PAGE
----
But the best thing you can do is to take good care of yourself. Go to bed when you're tired and get as much rest as possible do not eat any caffeine or drink any caffeine. Also if you have an upset stomach and you can take Tums or something like that because sometimes it's a conditioned response due to a vasovagal spasm.

People who have irritable bowel or acid in your stomach do well if they take some kind of antacid ....t does seem to help with anxiety to settle the stomach .

Whenever you feel like you can't breathe just hold your breath ..you will breathe facing the fear is important .. sometimes you fail and get yourself all worked up but just accept it as a part of the process of getting better.

But most importantly be sure to have a good physical have them check your thyroid check your blood sugar check your vitamin D and B 12. I'm 55 and I just learned last month that I have a mitral valve prolapse. People who have that have a higher incidence of having anxiety and panic recent studies have shown. Learning deep breathing exercises helps when you start feeling some anxiousness coming on but it's very difficult to stop a panic attack with deep breathing and less you're just a pro at it but deep breathing is one thing that can help keep you in a more relaxed and peaceful state which can help avoid some of the triggers to your panic attacks.

My triggers are sugar sweet tea and too much dark chocolate. But the main one is not getting enough rest or exercise.

If you're having panic that's lasting over an hour I definitely think you should consider seeing a doctor and discuss medication . Sometimes just knowing you have the medication helps ward off a panic attack. Medication helps give your nervous system a rest too so you will probably do very well as long as you're completely honest with your doctor and you're in therapy.

Medication without some type of therapy is A red flag because the therapy will help you learn how to cope when you don't have medication . I was speaking before 200 people and started feeling the panic come on but what I learned in my therapy helped me to continue speaking even in the midst of a panic attack.

I have always preferred to take Ativan because it takes longer to work therefore is less addictive giving you the opportunity to use some cognitive behavioral techniques to help you through it. By the time the medicine kicks in your thoughts have either made it worse or actually made it better. Xanax works much faster and may be necessary for some people who have such severe panic. You have to work with your doctor to find out which is the best medication for your type of anxiety.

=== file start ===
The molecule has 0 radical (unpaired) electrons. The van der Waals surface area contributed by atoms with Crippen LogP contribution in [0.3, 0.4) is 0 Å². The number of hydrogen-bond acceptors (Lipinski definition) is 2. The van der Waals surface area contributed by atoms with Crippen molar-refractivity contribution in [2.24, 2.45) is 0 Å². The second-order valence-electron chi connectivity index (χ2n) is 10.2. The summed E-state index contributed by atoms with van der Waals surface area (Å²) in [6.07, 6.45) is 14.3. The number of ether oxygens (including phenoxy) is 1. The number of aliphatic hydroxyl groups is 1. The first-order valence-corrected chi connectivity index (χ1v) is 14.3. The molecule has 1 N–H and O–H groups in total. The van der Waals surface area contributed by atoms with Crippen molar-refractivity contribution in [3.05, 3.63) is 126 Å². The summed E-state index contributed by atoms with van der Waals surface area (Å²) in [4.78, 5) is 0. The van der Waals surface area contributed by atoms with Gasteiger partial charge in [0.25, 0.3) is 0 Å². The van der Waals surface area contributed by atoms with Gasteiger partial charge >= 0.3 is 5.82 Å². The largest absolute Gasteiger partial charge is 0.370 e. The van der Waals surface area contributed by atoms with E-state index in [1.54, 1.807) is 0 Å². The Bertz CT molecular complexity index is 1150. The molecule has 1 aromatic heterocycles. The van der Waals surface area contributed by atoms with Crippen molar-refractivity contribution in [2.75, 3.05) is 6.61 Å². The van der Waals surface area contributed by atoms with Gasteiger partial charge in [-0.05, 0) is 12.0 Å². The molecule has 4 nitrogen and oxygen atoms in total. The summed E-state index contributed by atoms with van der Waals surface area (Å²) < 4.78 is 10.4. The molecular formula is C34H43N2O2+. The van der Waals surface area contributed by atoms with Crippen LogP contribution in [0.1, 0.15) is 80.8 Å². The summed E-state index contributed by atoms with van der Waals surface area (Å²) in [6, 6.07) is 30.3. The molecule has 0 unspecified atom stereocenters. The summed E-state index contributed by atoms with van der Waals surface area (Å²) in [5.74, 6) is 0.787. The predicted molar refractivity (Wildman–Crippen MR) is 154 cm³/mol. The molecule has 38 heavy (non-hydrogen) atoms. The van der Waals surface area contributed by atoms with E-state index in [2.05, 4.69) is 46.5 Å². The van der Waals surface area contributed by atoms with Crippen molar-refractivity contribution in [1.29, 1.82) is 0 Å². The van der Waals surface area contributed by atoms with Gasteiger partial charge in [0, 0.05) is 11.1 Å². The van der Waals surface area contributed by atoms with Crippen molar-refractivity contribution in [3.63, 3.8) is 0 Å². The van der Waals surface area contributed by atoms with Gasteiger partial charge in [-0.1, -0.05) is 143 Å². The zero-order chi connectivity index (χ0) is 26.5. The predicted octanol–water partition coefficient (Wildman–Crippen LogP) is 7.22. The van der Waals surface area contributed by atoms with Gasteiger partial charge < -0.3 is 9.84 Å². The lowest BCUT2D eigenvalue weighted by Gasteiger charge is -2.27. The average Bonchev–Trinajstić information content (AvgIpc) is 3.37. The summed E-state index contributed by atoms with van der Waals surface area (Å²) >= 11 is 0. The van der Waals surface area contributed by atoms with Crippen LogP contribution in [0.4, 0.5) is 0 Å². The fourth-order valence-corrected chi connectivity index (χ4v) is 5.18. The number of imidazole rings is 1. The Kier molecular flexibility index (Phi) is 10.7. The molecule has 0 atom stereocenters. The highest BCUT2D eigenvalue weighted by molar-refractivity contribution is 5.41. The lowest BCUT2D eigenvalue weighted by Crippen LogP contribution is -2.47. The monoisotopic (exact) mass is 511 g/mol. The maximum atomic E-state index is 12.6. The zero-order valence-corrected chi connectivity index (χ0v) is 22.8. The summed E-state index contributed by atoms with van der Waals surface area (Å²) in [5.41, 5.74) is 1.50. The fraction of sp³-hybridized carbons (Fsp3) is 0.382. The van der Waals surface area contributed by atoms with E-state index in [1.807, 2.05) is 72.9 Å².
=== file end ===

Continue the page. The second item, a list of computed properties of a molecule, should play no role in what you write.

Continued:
Because the initial panic is truly physical and you can better learn to manage it by just letting go and accepting and floating. That is one of the things that Dr. Weeks recommends and I can tell you that it took me three years to manage it and that was 20 years ago .

I've had two or three panic attacks in the last 20 years and it's feels sometimes worse when you don't have them often because you forget how to respond but if you just remember to face accept and float it will pass.

When I look back on it now I wish I had taken medication because it probably would've helped me get through it quicker. I am not a doctor I'm just someone who has experienced what you all are experiencing.

I continue to do the things that I wanted to do in life and I don't let the fear of having one keep me from doing anything. Because at one time I was Agoraphobic and afraid to leave my house but now I know that it cannot keep me from living and doing the things that I want to do because I continued to push forward.

Besides you don't want it to become the only focus of your life . Recovery is just around the corner and managing it so you can continue to do the things you love is 100% possible.

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I need to print this out. It sounds like a lot of good advice on this comment. ThAnk you.

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I feel you! I have been having an average of two panic attacks a day for the last 6 weeks! I am in the middle of an Acute Stress Reaction! I have had “regular” panic attacks before, but nothing like this!